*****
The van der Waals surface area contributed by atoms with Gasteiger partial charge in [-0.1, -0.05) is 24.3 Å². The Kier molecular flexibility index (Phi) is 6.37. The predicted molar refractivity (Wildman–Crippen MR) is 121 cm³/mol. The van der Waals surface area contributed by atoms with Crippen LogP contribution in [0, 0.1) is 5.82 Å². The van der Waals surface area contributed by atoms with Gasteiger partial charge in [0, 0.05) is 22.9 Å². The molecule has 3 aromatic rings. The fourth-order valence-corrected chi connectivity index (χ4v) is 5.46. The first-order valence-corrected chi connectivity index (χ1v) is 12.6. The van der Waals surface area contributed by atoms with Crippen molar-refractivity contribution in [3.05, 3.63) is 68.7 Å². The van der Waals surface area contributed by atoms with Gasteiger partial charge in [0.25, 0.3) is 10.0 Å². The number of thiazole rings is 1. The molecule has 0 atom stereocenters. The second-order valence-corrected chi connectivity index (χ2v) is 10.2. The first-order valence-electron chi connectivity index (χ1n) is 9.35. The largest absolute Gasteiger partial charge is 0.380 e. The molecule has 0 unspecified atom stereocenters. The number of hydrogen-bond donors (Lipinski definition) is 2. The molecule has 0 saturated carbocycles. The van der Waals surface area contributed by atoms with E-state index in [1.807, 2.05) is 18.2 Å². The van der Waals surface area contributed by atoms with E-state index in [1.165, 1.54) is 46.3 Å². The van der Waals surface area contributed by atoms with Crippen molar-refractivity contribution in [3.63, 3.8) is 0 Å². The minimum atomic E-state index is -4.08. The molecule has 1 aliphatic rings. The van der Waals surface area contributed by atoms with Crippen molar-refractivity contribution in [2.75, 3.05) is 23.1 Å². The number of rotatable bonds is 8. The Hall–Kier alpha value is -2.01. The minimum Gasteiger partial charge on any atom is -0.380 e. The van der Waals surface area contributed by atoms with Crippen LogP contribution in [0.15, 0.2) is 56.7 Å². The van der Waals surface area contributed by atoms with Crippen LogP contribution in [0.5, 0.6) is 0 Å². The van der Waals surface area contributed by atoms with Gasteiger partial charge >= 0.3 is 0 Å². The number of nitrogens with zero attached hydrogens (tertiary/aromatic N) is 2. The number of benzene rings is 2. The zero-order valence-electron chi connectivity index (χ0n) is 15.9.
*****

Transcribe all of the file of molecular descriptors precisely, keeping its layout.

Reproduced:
The van der Waals surface area contributed by atoms with Gasteiger partial charge in [-0.1, -0.05) is 24.3 Å². The Kier molecular flexibility index (Phi) is 6.37. The predicted molar refractivity (Wildman–Crippen MR) is 121 cm³/mol. The van der Waals surface area contributed by atoms with Crippen LogP contribution in [0, 0.1) is 5.82 Å². The van der Waals surface area contributed by atoms with Gasteiger partial charge in [0, 0.05) is 22.9 Å². The molecule has 3 aromatic rings. The fourth-order valence-corrected chi connectivity index (χ4v) is 5.46. The first-order valence-corrected chi connectivity index (χ1v) is 12.6. The van der Waals surface area contributed by atoms with Crippen molar-refractivity contribution in [3.05, 3.63) is 68.7 Å². The van der Waals surface area contributed by atoms with Gasteiger partial charge in [0.25, 0.3) is 10.0 Å². The number of thiazole rings is 1. The molecule has 0 atom stereocenters. The second-order valence-corrected chi connectivity index (χ2v) is 10.2. The first-order valence-electron chi connectivity index (χ1n) is 9.35. The largest absolute Gasteiger partial charge is 0.380 e. The molecule has 0 unspecified atom stereocenters. The number of hydrogen-bond donors (Lipinski definition) is 2. The molecule has 0 saturated carbocycles. The van der Waals surface area contributed by atoms with E-state index in [1.807, 2.05) is 18.2 Å². The van der Waals surface area contributed by atoms with E-state index in [1.165, 1.54) is 46.3 Å². The van der Waals surface area contributed by atoms with Crippen molar-refractivity contribution in [3.63, 3.8) is 0 Å². The minimum atomic E-state index is -4.08. The molecule has 1 aliphatic rings. The van der Waals surface area contributed by atoms with Crippen molar-refractivity contribution in [2.75, 3.05) is 23.1 Å². The number of rotatable bonds is 8. The Hall–Kier alpha value is -2.01. The minimum Gasteiger partial charge on any atom is -0.380 e. The van der Waals surface area contributed by atoms with Crippen LogP contribution in [0.15, 0.2) is 56.7 Å². The van der Waals surface area contributed by atoms with Crippen LogP contribution in [0.5, 0.6) is 0 Å². The van der Waals surface area contributed by atoms with Gasteiger partial charge >= 0.3 is 0 Å². The number of nitrogens with zero attached hydrogens (tertiary/aromatic N) is 2. The number of benzene rings is 2. The zero-order valence-electron chi connectivity index (χ0n) is 15.9.